Renewable Energy Targets in 2022

Pledges and targets for the energy transition are not ambitious enough, says a new report. At COP27, experts are calling on global leaders to bridge the renewables’ deployment gap.

A new report has warned the world of huge untapped renewable energy potential. The  publication, entitled Renewable Energy Targets in 2022: A guide to design, was released by the International Renewable Energy Agency (IRENA) at the UN Climate Change Conference (COP27) in November 2022. It assesses the level of renewable energy ambition in national climate pledges and benchmarks targets against the global climate goal of limiting temperature rise to 1.5°C. The report clearly shows the collective level of energy transition ambition to date is not enough despite the Glasgow Climate Pact to upgrade 2030 targets in national pledges.

Out of the 183 parties to the Paris Agreement with renewable energy components in their nationally determined contributions  (NDCs), only 143 have quantified targets. And the vast majority of these focus on the power sector. Only 12 countries have committed to a percentage of renewables in their overall energy mixes.

IRENA’s World Energy Transitions Outlook sees half the energy consumed in 2050 coming from electricity. 90 per cent of all decarbonisation will involve renewable energy through direct supply of low-cost power, efficiency, electrification, sustainable bioenergy and green hydrogen. However, achieving the 2050 climate target will depend on sufficient action by 2030.

In its new report, IRENA finds that countries are aiming to reach 5.4 terawatts (TW) of installed renewable power capacity by 2030. This is only half the 10.8 TW of installed capacity needed to keep within IRENA’s 1.5°C Scenario. To achieve net zero, the level of ambition of current renewable energy targets therefore needs doubling.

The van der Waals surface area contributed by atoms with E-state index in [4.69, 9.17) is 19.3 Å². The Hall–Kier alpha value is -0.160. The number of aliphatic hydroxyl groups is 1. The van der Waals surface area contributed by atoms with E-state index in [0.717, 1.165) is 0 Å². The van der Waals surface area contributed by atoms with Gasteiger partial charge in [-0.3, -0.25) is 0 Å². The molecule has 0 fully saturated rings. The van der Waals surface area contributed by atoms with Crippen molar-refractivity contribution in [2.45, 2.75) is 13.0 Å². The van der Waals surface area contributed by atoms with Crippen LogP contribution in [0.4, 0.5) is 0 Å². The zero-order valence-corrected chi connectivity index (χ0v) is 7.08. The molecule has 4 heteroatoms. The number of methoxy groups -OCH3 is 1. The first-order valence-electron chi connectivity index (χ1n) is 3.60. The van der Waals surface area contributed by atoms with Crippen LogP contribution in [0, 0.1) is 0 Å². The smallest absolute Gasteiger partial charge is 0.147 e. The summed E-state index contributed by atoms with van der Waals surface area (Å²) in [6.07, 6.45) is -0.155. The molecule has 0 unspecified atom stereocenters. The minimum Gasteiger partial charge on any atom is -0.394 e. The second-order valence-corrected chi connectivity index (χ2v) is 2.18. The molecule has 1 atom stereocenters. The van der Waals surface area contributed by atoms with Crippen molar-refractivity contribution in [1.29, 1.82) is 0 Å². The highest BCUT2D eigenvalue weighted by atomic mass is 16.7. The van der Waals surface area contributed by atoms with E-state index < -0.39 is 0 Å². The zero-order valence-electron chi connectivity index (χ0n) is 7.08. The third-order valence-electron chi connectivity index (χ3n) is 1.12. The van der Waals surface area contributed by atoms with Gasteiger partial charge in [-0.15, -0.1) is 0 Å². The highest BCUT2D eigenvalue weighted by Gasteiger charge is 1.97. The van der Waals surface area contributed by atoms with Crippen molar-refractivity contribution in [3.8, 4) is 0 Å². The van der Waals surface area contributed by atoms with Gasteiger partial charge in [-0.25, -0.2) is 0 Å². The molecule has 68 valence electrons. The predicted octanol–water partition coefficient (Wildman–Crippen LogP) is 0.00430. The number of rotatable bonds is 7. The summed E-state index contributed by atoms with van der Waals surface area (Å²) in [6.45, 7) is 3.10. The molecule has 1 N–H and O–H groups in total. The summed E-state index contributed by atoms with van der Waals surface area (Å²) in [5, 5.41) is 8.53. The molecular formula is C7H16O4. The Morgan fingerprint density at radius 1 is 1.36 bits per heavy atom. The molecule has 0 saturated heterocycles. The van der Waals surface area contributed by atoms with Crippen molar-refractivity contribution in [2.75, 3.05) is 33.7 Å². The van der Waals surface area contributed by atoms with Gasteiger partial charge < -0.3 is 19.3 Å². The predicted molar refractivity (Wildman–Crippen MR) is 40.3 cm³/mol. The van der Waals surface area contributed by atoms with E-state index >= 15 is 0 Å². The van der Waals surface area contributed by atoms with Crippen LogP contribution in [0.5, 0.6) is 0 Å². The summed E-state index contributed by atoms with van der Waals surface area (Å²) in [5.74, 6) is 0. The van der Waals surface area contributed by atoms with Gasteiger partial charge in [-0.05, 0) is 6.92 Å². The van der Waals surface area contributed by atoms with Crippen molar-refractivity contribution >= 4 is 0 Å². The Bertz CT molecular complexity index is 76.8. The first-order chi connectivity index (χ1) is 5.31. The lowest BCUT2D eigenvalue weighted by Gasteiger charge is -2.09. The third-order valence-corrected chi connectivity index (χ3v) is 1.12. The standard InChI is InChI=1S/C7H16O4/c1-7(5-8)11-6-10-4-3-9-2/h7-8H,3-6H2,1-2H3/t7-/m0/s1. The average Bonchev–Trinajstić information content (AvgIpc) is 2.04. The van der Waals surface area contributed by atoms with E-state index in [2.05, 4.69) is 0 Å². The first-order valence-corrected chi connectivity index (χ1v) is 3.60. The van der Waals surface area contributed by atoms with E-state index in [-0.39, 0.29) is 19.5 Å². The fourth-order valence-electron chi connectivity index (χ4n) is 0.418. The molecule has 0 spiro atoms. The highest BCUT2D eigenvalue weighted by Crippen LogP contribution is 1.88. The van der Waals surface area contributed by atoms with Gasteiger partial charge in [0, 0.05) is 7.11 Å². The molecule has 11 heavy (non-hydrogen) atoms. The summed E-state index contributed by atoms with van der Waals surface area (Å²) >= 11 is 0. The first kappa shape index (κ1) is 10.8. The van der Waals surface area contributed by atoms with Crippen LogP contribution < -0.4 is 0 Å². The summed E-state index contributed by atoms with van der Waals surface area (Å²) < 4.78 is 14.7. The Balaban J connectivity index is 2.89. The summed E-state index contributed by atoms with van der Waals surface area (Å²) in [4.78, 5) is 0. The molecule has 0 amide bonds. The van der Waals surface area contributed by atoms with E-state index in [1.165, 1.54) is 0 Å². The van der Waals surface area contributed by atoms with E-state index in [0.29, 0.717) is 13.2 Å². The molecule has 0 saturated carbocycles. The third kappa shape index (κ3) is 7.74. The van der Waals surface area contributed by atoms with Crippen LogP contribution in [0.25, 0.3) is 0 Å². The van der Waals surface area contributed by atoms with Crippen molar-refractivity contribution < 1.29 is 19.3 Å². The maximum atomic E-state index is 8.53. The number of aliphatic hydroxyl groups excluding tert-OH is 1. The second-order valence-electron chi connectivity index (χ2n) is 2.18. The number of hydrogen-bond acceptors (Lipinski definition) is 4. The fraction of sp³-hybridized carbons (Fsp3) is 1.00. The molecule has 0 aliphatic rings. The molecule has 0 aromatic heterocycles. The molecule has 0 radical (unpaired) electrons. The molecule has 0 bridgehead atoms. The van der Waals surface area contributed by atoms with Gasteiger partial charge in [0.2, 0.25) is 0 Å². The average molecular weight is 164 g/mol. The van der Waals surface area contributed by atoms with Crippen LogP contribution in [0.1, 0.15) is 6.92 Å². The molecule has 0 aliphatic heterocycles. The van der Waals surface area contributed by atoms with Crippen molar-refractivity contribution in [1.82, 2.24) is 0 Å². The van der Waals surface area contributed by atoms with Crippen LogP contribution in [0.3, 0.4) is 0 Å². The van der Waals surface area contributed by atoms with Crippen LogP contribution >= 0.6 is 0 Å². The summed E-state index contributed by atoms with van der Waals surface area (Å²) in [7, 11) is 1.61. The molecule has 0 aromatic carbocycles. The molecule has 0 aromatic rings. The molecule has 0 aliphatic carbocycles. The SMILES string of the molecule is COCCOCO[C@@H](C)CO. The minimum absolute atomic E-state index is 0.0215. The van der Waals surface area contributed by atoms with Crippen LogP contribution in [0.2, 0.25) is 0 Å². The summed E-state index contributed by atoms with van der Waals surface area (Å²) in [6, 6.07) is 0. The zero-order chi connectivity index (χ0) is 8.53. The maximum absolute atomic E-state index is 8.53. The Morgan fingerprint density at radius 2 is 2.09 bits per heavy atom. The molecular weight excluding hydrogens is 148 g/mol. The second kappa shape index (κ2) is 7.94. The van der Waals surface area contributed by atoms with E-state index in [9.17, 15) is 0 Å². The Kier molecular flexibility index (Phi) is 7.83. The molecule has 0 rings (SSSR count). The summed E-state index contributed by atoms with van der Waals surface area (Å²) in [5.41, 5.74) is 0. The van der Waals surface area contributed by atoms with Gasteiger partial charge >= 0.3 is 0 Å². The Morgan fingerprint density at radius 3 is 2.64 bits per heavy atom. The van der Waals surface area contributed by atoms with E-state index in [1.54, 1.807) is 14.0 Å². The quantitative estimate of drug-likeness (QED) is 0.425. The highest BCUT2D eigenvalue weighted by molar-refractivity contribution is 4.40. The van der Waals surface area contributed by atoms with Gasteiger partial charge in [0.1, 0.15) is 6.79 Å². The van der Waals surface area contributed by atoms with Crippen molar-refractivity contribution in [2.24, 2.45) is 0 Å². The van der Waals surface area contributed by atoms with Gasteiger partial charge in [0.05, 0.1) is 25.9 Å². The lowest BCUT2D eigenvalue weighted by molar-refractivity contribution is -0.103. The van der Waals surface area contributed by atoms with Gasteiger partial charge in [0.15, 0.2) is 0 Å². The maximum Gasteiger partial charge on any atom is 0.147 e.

This is readily achievable, as the current targets lag behind recent deployment levels, IRENA’s report finds. To achieve the current targets for 2030, countries would need to add 2.3 TW of capacity – equivalent to average yearly additions of 259 gigawatts (GW) over the next nine years. This is below the actual installed capacity added in the past two years. In 2020 and 2021, despite the complications that resulted from the pandemic and consequent supply chain disruptions, the world added almost 261 GW each year.

Furthermore, renewable power targeted by 2030 remains concentrated in a few regions globally. Asia makes up half of the global targeted capacity, followed by Europe and North America. In comparison, the Middle East and North Africa account for only 3 per cent of global deployment targets for 2030, despite the region’s high potential. And sub-Saharan Africa accounts for just over 2 per cent of the global total for 2030.

The countries aiming at the highest level of deployment are all part of the G20, making up almost 90 per cent of the global aggregated target. Although they account for a small share of past renewable deployment, aggregated targets for least developed countries (LDCs) and small island developing states (SIDS) would double their current renewable capacity.

IRENA’s analysis builds on the recently published 2022 Nationally Determined Contributions Synthesis Report by UN Climate Change, which shows climate plans remain insufficient to limit global temperature rise to 1.5°C by the end of the century.


Read more and download the report on the IRENA website

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